In a unique project, researchers at the Icahn School of Medicine at Mount Sinai have crowdsourced the annotation and analysis of a large number of gene expression profiles from the National Center for Biotechnology Information’s (NCBI) Gene Expression Omnibus (GEO). More than 70 volunteers from 25 countries helped Mount Sinai researchers analyze the data, enabling the identification of new associations between genes, diseases, and drugs – something that a smaller number of unaided researchers, or an automated computer program, would not be able to achieve. An article published today in the journal Nature Communications describes the crowdsourcing project.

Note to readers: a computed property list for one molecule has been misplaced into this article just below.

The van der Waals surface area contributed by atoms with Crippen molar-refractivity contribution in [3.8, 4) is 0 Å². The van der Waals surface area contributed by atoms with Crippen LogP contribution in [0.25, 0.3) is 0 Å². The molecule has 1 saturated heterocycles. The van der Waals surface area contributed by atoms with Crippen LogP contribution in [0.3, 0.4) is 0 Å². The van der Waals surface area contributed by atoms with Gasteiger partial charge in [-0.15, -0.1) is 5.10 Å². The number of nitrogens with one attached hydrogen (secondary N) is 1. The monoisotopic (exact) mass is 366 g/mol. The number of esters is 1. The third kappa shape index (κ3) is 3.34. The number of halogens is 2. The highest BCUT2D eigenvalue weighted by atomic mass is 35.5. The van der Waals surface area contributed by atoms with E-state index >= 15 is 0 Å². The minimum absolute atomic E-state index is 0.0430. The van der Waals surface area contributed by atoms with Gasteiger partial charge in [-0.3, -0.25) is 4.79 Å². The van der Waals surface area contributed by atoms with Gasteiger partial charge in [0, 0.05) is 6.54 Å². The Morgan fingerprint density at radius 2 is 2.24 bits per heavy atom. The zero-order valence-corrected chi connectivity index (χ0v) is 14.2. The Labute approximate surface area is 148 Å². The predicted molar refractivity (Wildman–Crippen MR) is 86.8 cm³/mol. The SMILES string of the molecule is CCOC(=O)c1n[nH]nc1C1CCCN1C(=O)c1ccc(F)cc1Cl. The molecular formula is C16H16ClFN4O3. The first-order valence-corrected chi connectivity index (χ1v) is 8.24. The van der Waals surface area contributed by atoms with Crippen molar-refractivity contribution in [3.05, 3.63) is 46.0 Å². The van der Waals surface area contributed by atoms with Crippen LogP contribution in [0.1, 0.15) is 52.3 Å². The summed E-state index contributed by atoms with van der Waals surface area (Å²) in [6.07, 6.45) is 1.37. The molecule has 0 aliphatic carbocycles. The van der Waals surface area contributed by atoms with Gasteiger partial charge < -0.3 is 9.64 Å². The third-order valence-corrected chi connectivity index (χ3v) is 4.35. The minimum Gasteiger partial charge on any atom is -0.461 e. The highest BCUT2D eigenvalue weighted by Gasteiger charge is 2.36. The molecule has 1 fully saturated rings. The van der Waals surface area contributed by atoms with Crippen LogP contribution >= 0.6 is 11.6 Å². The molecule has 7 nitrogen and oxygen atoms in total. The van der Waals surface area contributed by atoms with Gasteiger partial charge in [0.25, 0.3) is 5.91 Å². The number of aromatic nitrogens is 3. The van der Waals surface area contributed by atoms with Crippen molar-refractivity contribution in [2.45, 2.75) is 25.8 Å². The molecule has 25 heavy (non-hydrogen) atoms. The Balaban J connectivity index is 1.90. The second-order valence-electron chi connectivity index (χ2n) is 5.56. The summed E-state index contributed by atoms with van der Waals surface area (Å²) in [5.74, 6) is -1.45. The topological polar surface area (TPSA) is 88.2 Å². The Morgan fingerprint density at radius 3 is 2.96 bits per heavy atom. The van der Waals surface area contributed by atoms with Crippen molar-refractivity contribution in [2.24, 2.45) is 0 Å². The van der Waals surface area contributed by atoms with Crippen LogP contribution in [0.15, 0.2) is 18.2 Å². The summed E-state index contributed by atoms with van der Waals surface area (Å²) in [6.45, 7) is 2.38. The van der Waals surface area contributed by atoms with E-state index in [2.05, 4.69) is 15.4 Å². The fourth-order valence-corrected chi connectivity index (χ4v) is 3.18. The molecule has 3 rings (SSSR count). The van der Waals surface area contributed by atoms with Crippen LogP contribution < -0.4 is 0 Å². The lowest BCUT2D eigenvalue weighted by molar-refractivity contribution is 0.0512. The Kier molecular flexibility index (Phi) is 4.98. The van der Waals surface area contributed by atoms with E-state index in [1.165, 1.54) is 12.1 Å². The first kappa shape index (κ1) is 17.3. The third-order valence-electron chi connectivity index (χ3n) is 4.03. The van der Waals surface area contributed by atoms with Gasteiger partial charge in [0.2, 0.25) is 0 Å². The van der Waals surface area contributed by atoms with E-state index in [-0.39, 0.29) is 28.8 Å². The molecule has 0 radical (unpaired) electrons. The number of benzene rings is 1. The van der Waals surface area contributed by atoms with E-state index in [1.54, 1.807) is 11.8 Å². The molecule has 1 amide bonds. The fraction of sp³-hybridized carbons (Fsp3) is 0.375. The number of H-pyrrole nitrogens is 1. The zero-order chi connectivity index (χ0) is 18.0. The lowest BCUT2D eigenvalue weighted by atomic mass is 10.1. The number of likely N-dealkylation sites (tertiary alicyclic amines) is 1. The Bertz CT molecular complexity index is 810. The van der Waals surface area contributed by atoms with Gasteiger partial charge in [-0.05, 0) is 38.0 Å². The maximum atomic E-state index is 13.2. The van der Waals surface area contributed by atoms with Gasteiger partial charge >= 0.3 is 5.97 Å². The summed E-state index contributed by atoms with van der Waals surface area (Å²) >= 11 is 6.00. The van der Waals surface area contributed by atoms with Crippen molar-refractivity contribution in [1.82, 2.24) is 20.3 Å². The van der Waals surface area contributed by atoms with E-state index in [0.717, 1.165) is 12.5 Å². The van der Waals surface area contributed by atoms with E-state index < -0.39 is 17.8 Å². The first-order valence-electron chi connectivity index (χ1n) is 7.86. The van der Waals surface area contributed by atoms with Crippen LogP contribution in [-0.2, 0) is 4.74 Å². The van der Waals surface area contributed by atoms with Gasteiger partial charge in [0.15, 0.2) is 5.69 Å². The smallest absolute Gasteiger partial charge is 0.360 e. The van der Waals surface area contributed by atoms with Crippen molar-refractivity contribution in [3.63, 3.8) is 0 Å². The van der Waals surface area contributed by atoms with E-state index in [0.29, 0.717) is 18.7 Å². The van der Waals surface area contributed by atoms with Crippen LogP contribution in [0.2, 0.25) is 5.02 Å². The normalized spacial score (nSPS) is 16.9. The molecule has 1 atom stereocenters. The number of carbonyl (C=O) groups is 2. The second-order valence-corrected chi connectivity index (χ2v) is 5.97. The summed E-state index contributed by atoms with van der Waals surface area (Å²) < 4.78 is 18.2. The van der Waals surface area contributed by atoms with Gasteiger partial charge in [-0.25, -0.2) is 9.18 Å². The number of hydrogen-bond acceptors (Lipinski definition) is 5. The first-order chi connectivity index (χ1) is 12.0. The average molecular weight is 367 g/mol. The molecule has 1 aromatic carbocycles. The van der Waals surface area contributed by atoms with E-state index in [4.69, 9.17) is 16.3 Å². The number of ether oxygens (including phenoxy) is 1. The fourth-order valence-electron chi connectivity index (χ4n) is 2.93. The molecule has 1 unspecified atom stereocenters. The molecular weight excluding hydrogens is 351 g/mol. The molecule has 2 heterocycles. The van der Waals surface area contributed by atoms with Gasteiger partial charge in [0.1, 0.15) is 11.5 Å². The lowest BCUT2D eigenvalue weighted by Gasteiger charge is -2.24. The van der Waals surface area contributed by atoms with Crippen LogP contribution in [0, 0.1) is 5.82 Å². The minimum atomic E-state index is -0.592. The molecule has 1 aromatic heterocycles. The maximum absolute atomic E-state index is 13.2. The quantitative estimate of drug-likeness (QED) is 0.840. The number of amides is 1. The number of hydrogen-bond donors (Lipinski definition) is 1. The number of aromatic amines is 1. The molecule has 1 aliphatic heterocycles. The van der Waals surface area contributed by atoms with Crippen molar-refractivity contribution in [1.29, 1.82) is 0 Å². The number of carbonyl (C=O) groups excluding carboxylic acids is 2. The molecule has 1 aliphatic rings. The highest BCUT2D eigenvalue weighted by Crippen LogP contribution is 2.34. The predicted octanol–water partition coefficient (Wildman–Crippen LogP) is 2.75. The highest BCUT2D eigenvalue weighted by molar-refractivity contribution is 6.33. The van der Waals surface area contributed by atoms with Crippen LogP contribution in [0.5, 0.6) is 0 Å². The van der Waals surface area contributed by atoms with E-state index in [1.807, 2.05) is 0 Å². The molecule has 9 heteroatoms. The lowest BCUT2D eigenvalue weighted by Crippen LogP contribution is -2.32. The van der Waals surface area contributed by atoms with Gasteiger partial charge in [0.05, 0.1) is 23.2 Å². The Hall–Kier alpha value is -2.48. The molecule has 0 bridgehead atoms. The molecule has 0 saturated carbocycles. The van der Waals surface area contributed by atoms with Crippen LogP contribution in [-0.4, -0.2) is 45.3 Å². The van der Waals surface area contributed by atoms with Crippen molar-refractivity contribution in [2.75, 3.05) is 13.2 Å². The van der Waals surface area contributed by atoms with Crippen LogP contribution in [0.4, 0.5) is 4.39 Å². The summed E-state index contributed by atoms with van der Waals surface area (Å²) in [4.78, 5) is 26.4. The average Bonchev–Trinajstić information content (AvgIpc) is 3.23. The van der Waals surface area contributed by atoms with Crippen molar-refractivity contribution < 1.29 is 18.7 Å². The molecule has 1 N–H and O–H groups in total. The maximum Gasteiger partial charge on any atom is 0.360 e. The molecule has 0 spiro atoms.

Omics repositories, which are virtual storehouses for raw gene expression data, contain thousands of studies. Such an abundance of data opens opportunities for integrative analyses that can uncover new knowledge that was missed or was not possible in the initial publication of the data. For example, while a dataset from a given study may have been used for a particular published article, that same dataset may contain evidence whose value can only become realized when combined with data from another study. Then, it might become apparent that a drug can be repurposed to treat a different disease. Several computerized search engines have been designed to comb through this data. However, for these tools to be effective they require heavy, time-consuming human curation to ensure accuracy.